Taiwan, also known as Chinese Taipei and officially the Republic of China. It is an island of about 36,000 km 2, located off the coast of the Chinese province of Fujian, separated from it by the Taiwan Strait. To the north is the East China Sea and to the south the South China Sea, while the eastern coast of the island is washed by the Pacific Ocean. Since 1945, the island has been under the regime that ruled all of China until the triumph of the Revolution in 1949. Since then, the old Chinese regime has remained on the island of Taiwan, giving rise to a complex legal and diplomatic situation. Taipei is the capital city of Taiwan according to itypemba.
The island was named Ilha Formosa (‘beautiful island’) by Portuguese sailors. The name Formosa was used in the West until the 20th century. At present, both in Spanish and in other European languages, it is more common to use the Chinese name Taiwan (traditional Chinese: 臺灣 or 台灣, simplified Chinese: 台湾, Wade-Giles: T’ai-wan, pinyin: Táiwān, min del south: Tâi-oân). In Spanish, it is common to write this name with a tilde, Taiwan, according to its usual pronunciation in this language.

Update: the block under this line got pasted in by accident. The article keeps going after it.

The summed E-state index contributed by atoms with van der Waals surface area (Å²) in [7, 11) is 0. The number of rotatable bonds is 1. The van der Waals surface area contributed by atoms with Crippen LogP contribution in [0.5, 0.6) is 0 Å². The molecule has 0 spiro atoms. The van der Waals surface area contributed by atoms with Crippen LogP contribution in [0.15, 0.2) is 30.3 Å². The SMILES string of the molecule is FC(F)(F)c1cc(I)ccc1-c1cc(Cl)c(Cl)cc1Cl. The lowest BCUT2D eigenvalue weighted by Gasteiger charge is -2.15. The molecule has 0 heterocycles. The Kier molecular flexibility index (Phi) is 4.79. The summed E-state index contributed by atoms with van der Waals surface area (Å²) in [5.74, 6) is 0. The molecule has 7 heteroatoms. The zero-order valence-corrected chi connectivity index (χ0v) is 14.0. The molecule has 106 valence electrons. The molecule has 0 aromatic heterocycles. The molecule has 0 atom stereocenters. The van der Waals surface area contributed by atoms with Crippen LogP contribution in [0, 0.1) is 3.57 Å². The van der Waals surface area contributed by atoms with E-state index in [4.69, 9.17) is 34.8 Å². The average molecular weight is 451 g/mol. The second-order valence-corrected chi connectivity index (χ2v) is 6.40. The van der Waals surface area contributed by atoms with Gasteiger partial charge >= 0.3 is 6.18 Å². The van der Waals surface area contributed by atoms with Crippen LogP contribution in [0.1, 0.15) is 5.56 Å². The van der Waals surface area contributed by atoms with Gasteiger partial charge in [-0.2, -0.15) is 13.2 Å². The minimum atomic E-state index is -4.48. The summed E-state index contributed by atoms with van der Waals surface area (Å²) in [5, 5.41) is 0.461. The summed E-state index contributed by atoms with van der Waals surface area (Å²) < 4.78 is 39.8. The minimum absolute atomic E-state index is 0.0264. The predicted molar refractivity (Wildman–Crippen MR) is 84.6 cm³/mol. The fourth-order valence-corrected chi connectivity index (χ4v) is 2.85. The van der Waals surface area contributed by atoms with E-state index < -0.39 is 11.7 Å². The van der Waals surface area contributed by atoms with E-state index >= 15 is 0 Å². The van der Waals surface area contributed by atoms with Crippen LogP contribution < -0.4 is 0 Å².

Taiwan offers a fascinating combination of Chinese culture and modern conveniences. There are old buildings and historical sites; temples dedicated to Buddhist, Taoist and folk deities as well as Confucius; a variety of museums; among them, the famous National Palace Museum with its valuable collection of Chinese art treasures; numerous places to dine and enjoy the most famous foods in the world; an infinite variety of folk arts and crafts, as well as very friendly and hospitable people.
Often undervalued, they have flourished and developed just as much as the finest samples of literature, poetry, and calligraphy.
This activity, dating back more than four hundred years, was originally a form of training for the aristocracy that later became widely known and became popular. Chinese spinning tops are spun by wrapping a rope around and pulling it as the spinning top is thrown to the ground. A famous group of tahsi fans, (taoyuan) have dedicated themselves to improving spinning top shapes and throwing techniques.
Bread crumb sculptures
Artisans skillfully knead an amorphous dough into realistic colored figurines that are used in temples during ghost festivals, mid-year, and other religious festivals; These figurines are also placed on a rod and sold on the streets as souvenirs or toys.